Book Image

Go Design Patterns

By : Mario Castro Contreras
Book Image

Go Design Patterns

By: Mario Castro Contreras

Overview of this book

Go is a multi-paradigm programming language that has built-in facilities to create concurrent applications. Design patterns allow developers to efficiently address common problems faced during developing applications. Go Design Patterns will provide readers with a reference point to software design patterns and CSP concurrency design patterns to help them build applications in a more idiomatic, robust, and convenient way in Go. The book starts with a brief introduction to Go programming essentials and quickly moves on to explain the idea behind the creation of design patterns and how they appeared in the 90’s as a common "language" between developers to solve common tasks in object-oriented programming languages. You will then learn how to apply the 23 Gang of Four (GoF) design patterns in Go and also learn about CSP concurrency patterns, the "killer feature" in Go that has helped Google develop software to maintain thousands of servers. With all of this the book will enable you to understand and apply design patterns in an idiomatic way that will produce concise, readable, and maintainable software.
Table of Contents (17 chapters)
Go Design Patterns
About the Author
About the Reviewer
Customer Feedback


Types give the user the ability to store values in mnemonic names. All programming languages have types related with numbers (to store integers, negative numbers, or floating point for example) with characters (to store a single character) with strings (to store complete words) and so on. Go language has the common types found in most programming languages:

  • The bool keyword is for Boolean type which represents a True or False state.

  • Many numeric types being the most common:

    • The int type represents a number from 0 to 4294967295 in 32 bits machines and from 0 to 18446744073709551615 in 64 bits.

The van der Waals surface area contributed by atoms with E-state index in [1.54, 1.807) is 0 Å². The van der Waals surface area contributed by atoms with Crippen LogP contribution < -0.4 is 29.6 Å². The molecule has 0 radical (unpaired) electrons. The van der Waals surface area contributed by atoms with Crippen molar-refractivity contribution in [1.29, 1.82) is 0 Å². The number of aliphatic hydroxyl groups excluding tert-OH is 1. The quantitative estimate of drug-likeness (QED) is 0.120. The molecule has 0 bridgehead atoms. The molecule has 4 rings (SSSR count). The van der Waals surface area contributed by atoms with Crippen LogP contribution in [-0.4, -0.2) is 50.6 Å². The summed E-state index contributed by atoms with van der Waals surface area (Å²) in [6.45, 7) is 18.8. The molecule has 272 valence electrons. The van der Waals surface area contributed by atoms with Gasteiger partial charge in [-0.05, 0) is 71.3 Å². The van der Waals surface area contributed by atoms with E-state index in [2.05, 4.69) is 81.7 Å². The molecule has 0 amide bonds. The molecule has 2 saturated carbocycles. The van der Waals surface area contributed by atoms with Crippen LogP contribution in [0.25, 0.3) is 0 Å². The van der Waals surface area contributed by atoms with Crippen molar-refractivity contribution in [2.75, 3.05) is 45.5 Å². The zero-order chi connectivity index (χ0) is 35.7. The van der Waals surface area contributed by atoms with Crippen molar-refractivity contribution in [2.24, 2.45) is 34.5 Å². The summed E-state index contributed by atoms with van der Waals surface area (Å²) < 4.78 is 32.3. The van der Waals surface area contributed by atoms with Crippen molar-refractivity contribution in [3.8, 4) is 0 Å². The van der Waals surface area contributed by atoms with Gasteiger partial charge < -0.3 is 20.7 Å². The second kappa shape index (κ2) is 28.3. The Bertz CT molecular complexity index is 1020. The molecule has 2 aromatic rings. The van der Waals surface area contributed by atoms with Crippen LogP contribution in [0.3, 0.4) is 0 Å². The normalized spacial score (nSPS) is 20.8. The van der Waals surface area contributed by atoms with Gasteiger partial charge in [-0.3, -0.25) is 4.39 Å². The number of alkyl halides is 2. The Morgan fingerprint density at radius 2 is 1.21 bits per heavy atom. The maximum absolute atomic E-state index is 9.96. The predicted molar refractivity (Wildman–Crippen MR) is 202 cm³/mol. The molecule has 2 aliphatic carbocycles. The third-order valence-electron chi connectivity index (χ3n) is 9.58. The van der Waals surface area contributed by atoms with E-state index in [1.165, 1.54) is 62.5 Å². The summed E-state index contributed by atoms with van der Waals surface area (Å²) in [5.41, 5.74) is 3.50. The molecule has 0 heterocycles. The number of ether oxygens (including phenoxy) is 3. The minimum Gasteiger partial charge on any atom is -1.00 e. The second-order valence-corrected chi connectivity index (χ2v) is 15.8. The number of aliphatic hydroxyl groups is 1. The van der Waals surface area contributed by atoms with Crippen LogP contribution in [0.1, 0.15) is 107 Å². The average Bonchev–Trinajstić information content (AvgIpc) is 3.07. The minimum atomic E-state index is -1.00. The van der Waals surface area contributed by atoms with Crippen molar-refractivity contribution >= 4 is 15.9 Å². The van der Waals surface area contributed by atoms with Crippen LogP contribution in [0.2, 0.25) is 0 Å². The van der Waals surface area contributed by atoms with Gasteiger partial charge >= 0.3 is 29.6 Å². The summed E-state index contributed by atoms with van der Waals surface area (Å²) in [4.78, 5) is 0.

• The byte type represents a number from 0 to 255.

    • The float32 and float64 types are the set of all IEEE-754 64/-bit floating-point numbers respectively.

    • You also have signed int type like rune which is an alias of int32 type, a number that goes from -2147483648 to 2147483647 and complex64 and complex128 which are the set of all complex numbers with float32/ float64 real and imaginary parts like 2.0i.

  • The string keyword for string type represents an array of characters enclosed in quotes like "golang" or "computer".

  • An array that is a numbered sequence of elements of a single type and a fixed size (more about arrays later in this chapter). A list of numbers or lists of words with a fixed size is considered arrays.

  • The slice type is a segment of an underlying array (more about this later in this chapter). This type is a bit confusing at the beginning because it seems like an array but we will see that actually, they are more powerful.

  • The structures that are the objects that are composed of another objects or types.

  • The pointers (more about this later in this chapter)are like directions in the memory of our program (yes, like mailboxes that you don't know what's inside).

  • The functions are interesting (more about this later in this chapter). You can also define functions as variables and pass them to other functions (yes, a function that uses a function, did you like Inception movie?).

  • The interface is incredibly important for the language as they provide many encapsulation and abstraction functionalities that we'll need often. We'll use interfaces extensively during the book and they are presented in greater detail later.

  • The map types are unordered key-value structures. So for a given key, you have an associated value.

  • The channels are the communication primitive in Go for concurrency programs. We'll look on channels with more detail on Chapter 8, Dealing with Go's CSP concurrency.